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Can Data Banks Tally Profits?

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Science  16 Feb 2001:
Vol. 291, Issue 5507, pp. 1203
DOI: 10.1126/science.291.5507.1203

Celera's high-powered sequencing has achieved impressive results, but it hasn't yet translated into a healthy bottom line. Like most biotech start-ups, the nearly-3-year-old company has yet to turn a profit. And, although the company's stock rocketed after going public in May 1999, its price tanked over the past year, along with that of other biotechs, from a high of $275 a share to about $50 today.

Although the red ink—$234 million so far—is not unusual, Celera Genomics of Rockville, Maryland, faces a long-term problem, according to analysts. Much of the raw data its sequencers have churned out is, or soon will be, freely available in public databases. All of which leads to the question: Just how is Celera going to turn a profit? That's still a big unknown, says David Molowa, a biotech analyst with J.P. Morgan Chase in New York City: “Celera's business model continues to be in flux.”

Celera officials originally suggested that the company would make its money by selling subscriptions to its genome databases, which now include genomes of the human, fly, and parts of the mouse, along with a catalog of more than 3.5 million single-nucleotide polymorphisms, spots where the “letters” of the DNA sequence differ among individuals. Celera's president, J. Craig Venter, also said early on that the company would patent about 300 genes linked to diseases and make money by licensing rights to pharmaceutical companies to speed the discovery of new drugs (Science, 15 May 1998, p. 994).

That plan is making headway. Celera signed up its first set of database subscribers in early 1999. Since then, the company has made about 30 deals with pharma companies, universities, and research institutes, says Paul Gilman, Celera's head of policy planning. The terms of specific deals remain private. But Gilman says pharmaceutical companies pay from $5 million to $15 million a year, whereas universities and nonprofit research outfits typically ante up $7500 to $15,000 for each lab that is given access. In its 2000 annual report, Celera said it earned $43 million, primarily from subscription deals. And in a conference call with reporters last month, Celera Chief Financial Officer Dennis Winger suggested that the company could pull in twice that amount this year. As for patents, Gilman will say only that the company has filed for “some” and that it expects the eventual number to remain in the 100 to 300 range.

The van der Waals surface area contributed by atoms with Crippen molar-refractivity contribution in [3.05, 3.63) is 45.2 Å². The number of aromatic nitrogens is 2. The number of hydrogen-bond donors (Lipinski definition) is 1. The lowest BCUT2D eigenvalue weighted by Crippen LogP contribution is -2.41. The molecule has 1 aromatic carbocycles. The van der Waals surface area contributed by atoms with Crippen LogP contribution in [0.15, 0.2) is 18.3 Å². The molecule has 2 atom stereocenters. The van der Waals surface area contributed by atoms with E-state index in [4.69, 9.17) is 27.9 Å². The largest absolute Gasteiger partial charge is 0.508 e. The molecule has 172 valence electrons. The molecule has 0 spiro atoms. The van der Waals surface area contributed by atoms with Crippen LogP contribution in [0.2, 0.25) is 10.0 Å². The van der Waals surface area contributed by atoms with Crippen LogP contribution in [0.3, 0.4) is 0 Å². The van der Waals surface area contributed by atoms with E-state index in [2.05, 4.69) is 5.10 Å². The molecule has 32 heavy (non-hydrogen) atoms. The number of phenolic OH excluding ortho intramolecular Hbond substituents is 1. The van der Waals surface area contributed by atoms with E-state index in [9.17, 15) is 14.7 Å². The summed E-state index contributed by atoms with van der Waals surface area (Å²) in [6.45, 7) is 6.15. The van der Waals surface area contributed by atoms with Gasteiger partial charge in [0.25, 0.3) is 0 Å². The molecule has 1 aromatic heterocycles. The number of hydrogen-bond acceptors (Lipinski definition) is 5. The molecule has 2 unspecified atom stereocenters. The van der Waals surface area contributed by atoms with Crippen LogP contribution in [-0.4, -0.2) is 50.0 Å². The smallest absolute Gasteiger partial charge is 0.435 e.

But even if Celera manages to keep adding new customers, many analysts question how long its trove of data will retain its value if much the same information is available elsewhere for free. Celera intends to retain subscribers, says Gilman, by staying one step ahead of the academic competition. That means designing a simple computer interface to access the human genome data and integrate them with data from other genomes and information on the proteins the genes encode. That way, even if the raw data are available elsewhere, Celera will still have an edge, says Gilman.

In any case, Celera is already looking beyond sequencing to a new horizon: proteomics. Last year, the company raised about $1 billion in a stock offering for a major new research effort to understand the role of the proteins coded for by genes. Although this is intended in part to feed new information into the database business, Gilman says the efforts will likely lead to discoveries of drug targets or new drugs that Celera will attempt to commercialize either in collaboration with pharmaceutical and biotech companies or possibly on its own.

That's a clear indication “that they want to get into the drug business in a limited way,” says Franklin Berger, also a biotech analyst with J.P. Morgan Chase. And that, he says, would make Celera look more like a genomics-based pharmaceutical company like Millennium Pharmaceuticals of Cambridge, Massachusetts, than simply a data provider. Gilman agrees to a point but insists that unlike straight drug-discovery ventures, Celera will still be “grounded” in the online business. Berger, Mollowa, and other analysts applaud the shift toward drugs, as it proposes to exploit whatever moneymaking opportunities arise from the genome. But it also moves Celera into another arena with plenty of competition.

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